So how can we best reconcile the statutes, case law, and the facts? I think, as Kirby’s heirs and amici argue, if the 1909 Act is interpreted as conveying an implied assignment to the commissioning party, the legislative history and development of the doctrine would be brought into accord and the current potential for post-creation variation in authorship under the “instance and expense” test would be rendered moot. In fact, it appears that the Second Circuit strongly considered such a shift in Hogarth, supra.

There, the Second Circuit undertook an expansive review of its prior decisions and how the “instance and expanse” test developed to convert works by independent contractors and commissioned parties into works-for-hire under the 1909 Act. The Second Circuit recognized that its prior decisions “may have been intended to reflect a conclusion that the copyright . . . were transferred by the artist to the patron by an implied assignment[.]” Hogarth, 342 F. 3d at 158. In fact, the “use of an implied assignment rationale strongly indicates that the work was not regarded as a work for hire.” Id. at fn. 11.

Additionally, the circuit court recognized that it had repeatedly overstated its holdings in prior decisions while expanding the doctrine and that it may have been swayed by unusual facts. See id. at fn 13 (“This reversal of the usual roles might have influenced the outcome: the Court characterized the commission parties as ‘small merchants’ who ‘were naïve with respect to the complex provisions of the copyright law.’” See also Petitioner’s Petition for Write at pp. 21-22 (“As later acknowledged in Hogarth: ‘[Picture Music] characterized Battleboro as having ‘expressly applied the statutory work for hire doctrine to the case of an independent contractor’ when in fact ‘what Battleboro had done was [to] apply the ‘instance and expense’ test to determine that a party commissioned to create a work should be deemed to have assigned its copyright . . . to the commissioning party.”). Despite those misgivings, the Second Circuit continued to use the “instance and expense” test to conclude works by independent contractors were made for hire. Hogarth, 342 F. 3d at 163.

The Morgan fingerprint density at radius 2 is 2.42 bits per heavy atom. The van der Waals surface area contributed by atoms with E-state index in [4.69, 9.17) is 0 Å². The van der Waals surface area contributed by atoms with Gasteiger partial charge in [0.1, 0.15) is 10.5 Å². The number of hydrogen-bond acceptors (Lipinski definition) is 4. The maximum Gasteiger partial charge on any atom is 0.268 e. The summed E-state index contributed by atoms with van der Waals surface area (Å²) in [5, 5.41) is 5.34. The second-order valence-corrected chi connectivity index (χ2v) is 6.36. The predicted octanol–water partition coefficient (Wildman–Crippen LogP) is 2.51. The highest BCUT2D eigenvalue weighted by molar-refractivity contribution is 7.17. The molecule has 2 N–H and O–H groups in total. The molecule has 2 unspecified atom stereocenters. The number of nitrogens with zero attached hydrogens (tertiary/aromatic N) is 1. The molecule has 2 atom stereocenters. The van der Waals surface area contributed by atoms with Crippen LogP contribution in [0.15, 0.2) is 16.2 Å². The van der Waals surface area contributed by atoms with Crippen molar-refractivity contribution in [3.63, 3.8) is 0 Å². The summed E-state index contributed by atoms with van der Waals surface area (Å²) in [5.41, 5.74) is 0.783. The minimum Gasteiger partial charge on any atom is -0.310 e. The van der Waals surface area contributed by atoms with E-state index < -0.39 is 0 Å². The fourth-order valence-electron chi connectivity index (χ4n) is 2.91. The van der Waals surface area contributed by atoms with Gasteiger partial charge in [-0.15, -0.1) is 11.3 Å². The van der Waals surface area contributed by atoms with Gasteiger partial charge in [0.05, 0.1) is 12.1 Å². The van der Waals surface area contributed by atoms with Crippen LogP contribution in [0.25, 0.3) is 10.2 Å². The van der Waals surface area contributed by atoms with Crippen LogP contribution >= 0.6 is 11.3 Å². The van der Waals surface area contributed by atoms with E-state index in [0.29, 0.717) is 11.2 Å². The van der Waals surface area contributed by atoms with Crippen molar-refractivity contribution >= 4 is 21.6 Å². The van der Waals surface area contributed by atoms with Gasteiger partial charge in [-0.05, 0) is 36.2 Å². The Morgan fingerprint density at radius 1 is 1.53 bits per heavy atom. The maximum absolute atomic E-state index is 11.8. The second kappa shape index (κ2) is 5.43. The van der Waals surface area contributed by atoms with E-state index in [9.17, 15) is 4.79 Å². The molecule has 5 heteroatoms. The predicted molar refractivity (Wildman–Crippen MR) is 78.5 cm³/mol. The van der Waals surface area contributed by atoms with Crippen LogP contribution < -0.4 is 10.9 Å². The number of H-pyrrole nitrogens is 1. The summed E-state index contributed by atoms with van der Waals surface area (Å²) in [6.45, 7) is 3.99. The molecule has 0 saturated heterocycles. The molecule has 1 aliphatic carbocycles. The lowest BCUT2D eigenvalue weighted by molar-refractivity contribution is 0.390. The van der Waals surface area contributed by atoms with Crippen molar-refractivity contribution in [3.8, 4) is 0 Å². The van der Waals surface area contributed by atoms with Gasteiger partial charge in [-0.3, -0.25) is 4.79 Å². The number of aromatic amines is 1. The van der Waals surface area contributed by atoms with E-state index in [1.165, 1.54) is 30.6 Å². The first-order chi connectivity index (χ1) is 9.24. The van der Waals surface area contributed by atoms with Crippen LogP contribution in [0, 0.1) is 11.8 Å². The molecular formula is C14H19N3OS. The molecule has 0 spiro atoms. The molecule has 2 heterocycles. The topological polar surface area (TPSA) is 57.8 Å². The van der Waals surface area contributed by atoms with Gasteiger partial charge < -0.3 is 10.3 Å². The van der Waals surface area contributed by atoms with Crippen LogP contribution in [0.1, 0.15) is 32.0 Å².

If the Supreme Court grants cert and finds that only traditional employees could create works-for-hire under the 1909 Copyright Act, the implications would be significant and far-reaching. Under this holding, Kirby’s heirs could license several current Marvel properties, valued in the billions of dollars, to other entities. Even if the Kirbys licensed those properties back to Marvel, its plans to commercialize those properties through films, comics, and elsewhere may be profoundly altered. You would be remiss to think these ramifications would only affect Marvel’s multi-billion dollar properties. Several amici have noted the potentially massive impact this case would also have on the music industry as well.

Honestly, I have no idea if the Court will even hear the case and, if so, how the Court will rule. Given prior opportunities to address the Second Circuit’s commissioned works decisions, the Supreme Court denied those petitions for certiorari. E.g., Estate of Hogarth v. Edgar Rice Burroughs, Inc., 124 S. Ct. 1660 (2004); Picture Music, Inc. v. Bourne, Inc., 409 U.S. 997 (1972). Based upon Justice Ginsburg’s order to Marvel to respond, however, it seems this Court may now be interested in reviewing this matter further.

Personally, I would be interested in hearing the Court’s thoughts on the issue as I find myself a bit conflicted. From a moral standpoint, it seems unfair that Kirby’s heirs cannot commercialize his continuing influence. The termination right seems apt for such a case where the true value of Kirby’s creations was not fully realized until later. On the other hand, I find it ironic that Kirby’s heirs protest the retroactive application of the “instance and expense” test to exercise a right that didn’t exist when the works were created. In any event, it’s something that any True Believer! should pay attention to.

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* Special thanks to Robert T. Law, Esq. (the T stands for “THE”) and Devlin Hartline of Law Theories.